Three Chords & the Truth is the 41st studio album by Northern Irish singer-songwriter Van Morrison. The album was released on 25 October 2019 by Exile Productions and Caroline Records. Morrison produced and wrote all tracks on the album, except “If We Wait for Mountains”, which he co-wrote with Don Black.
The singer-songwriter’s unexpected and remarkably prolific set of recent recordings finds him, now 74, dashing along in an extraordinary creative and fertile clip. Unlike some other ageing musicians’ output, his newest music occasionally stands toe-to-toe with much of his 55 year (!) catalog. Even longtime fans didn’t see this current burst of activity (six albums in four years) and inspiration coming.
First single “Dark Night Of The Soul” is classic Van Morrison — a lovely and organic six-minute ramble about depression. It sounds like it was recorded live, even if it wasn’t, and it shows that Morrison’s incredible voice is still in fine form.
– Tom Breihan (Stereogum)
“At 74, he sounds incredible, his voice deepened and richer with age, growling, cooing, and occasionally barking about familiar but resonant concerns.
The album’s third song, “Dark Night of the Soul,” never wanders as far out as epics like “Madame George” and “Listen to the Lion,” nor does it match spaced-out gloss of his ’80s albums with trumpeter Mark Isham, but it’s gripped by the same existential fervor. Its mellow heat has a lot in common with 1997’s “Rough God Goes Riding,” a gentle midtempo cut with apocalyptic visions hiding in plain sight. Revisiting the 16th-century Christian mystic St. John of the Cross’ poem about the unknowability of God, one he’s sung about a number of times before, Morrison showcases the way his twilight years haven’t dimmed his yearning for growth, his desire for a deeper understanding. Morrison concludes the song with passionate vocal riffing, treating his voice like a saxophone pushed nearly to its breaking point.”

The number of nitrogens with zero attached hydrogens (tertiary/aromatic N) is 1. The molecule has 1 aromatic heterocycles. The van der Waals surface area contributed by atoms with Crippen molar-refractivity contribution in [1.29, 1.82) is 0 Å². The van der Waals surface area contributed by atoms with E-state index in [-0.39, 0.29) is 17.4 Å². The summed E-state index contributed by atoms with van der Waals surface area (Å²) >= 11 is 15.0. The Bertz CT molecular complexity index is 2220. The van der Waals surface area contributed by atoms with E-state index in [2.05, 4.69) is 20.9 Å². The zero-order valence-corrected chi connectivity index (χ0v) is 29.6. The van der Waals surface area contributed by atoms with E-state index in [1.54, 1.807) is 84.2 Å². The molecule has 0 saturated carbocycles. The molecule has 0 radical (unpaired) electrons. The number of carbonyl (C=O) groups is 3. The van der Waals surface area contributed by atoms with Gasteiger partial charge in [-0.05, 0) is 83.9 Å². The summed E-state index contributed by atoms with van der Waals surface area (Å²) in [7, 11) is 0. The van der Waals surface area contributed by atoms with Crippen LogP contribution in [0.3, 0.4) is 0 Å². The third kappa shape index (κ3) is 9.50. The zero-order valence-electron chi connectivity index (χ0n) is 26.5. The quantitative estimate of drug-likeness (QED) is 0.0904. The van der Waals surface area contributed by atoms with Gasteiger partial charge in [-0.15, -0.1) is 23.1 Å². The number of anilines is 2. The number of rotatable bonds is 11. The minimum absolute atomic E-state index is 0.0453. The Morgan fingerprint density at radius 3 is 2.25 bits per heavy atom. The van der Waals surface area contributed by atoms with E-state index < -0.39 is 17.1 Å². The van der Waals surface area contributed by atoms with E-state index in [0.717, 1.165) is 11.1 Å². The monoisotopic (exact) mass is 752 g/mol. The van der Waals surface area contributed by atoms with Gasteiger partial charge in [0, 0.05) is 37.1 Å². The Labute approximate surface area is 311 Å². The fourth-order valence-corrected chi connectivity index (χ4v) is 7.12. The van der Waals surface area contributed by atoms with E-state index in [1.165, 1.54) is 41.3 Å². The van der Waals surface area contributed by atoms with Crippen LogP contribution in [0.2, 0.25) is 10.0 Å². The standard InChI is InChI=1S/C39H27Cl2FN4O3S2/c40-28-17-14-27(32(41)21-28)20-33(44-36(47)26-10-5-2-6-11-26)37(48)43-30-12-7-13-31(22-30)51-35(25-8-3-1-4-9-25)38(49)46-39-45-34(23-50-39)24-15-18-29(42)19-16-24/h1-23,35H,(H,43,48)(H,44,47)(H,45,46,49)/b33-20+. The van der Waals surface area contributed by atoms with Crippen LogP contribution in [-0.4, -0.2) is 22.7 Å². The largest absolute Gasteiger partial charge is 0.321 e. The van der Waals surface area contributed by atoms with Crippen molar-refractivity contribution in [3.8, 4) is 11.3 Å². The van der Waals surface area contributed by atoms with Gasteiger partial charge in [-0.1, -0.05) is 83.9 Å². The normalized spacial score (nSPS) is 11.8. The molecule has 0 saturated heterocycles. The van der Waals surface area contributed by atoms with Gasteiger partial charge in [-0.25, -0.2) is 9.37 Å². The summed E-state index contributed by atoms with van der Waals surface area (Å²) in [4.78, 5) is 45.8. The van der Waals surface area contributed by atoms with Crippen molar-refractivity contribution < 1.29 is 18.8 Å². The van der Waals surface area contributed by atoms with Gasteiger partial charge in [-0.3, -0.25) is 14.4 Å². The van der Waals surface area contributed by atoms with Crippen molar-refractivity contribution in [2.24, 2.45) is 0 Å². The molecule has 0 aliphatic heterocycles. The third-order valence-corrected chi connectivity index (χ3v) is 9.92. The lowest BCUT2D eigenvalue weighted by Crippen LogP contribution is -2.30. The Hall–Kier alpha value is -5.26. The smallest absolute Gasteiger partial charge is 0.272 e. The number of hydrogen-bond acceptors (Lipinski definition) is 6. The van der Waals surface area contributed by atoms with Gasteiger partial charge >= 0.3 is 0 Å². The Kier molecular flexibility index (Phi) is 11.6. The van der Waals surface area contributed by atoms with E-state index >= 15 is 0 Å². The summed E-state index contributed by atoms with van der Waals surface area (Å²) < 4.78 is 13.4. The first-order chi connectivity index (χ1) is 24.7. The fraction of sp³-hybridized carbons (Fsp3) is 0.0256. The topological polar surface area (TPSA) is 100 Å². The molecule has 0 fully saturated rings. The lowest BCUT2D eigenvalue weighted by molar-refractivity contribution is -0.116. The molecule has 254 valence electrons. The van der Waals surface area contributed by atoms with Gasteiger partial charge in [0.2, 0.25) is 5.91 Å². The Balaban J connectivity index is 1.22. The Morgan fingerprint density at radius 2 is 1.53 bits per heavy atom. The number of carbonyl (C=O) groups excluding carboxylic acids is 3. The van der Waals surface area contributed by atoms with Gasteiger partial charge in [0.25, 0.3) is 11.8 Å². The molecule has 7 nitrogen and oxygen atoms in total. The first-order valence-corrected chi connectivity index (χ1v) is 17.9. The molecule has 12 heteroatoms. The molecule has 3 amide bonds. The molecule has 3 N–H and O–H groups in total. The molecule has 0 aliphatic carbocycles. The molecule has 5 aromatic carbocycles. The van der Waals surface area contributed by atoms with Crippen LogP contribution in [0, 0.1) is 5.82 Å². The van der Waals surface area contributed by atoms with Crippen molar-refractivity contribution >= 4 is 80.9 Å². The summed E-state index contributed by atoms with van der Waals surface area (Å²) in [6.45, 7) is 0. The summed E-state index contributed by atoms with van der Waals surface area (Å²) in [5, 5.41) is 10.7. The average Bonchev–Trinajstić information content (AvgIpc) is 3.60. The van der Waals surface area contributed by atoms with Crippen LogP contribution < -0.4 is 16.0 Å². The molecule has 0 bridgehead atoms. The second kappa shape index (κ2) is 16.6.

– Jason P. Woodbury (Pitchfork)
“Dark Night of the Soul” references the metaphorical spirituality and hypnotic musicality that informed his records between 1980’s Common One and 1991’s Hymns to the Silence.
– Thom Jurek (allmusic)
Personell (On the album):
Van Morrison – Arranger, Composer, Guitar (Acoustic), Guitar (Electric), Guitar (Rhythm), Piano (Electric), Primary Artist, Producer, Saxophone, Spoken Word, Vocals
Luis Pacheco Assistant Engineer, Mixing Assistant
John Allair – Organ (Hammond)
Jay Berliner – Guitar (Acoustic)
Don Black – Composer
Jeremy Brown – Bass
Richard Dunn – Organ (Hammond)
Colin Griffin – Drums
David Hayes – Bass
Pete Hurley – Bass
Dave Keary Bouzouki – Guitar (Electric)
Teena Lyle Percussion – Piano, Vibraphone
Stuart McIlroy – Piano
Bill Medley – Vocals
Paul Moran – Organ
Bobby Ruggiero Drums
Ben McAuley – Engineer
Kenny Evans – Assistant Mastering Engineer
Justin Helton – Design, Layout
Jack Mills – Mixing Assistant
Jesse Snider – Assistant Engineer
Jim Stern – Engineer, Mastering, Mixing
Traditional – Composer
Enda Walsh – Engineer
- Known Performances: None
In this open and direct interview, Leo Green talks to Van Morrison about how the recording process for this album differed from others. They discuss featured musicians and collaborations, as well as the inspiration behind some of the tracks. The interview sheds new light on the writing and recording of an album, and the forces behind it.
“What’s important is basically, it’s the songs, the lyrics, and keeping it as simple as possible”
Three Chords and the Truth includes fourteen original compositions effortlessly encapsulating the Van Morrison sound:
- ivan.vanomatic.de (wonderful website for VM statistics)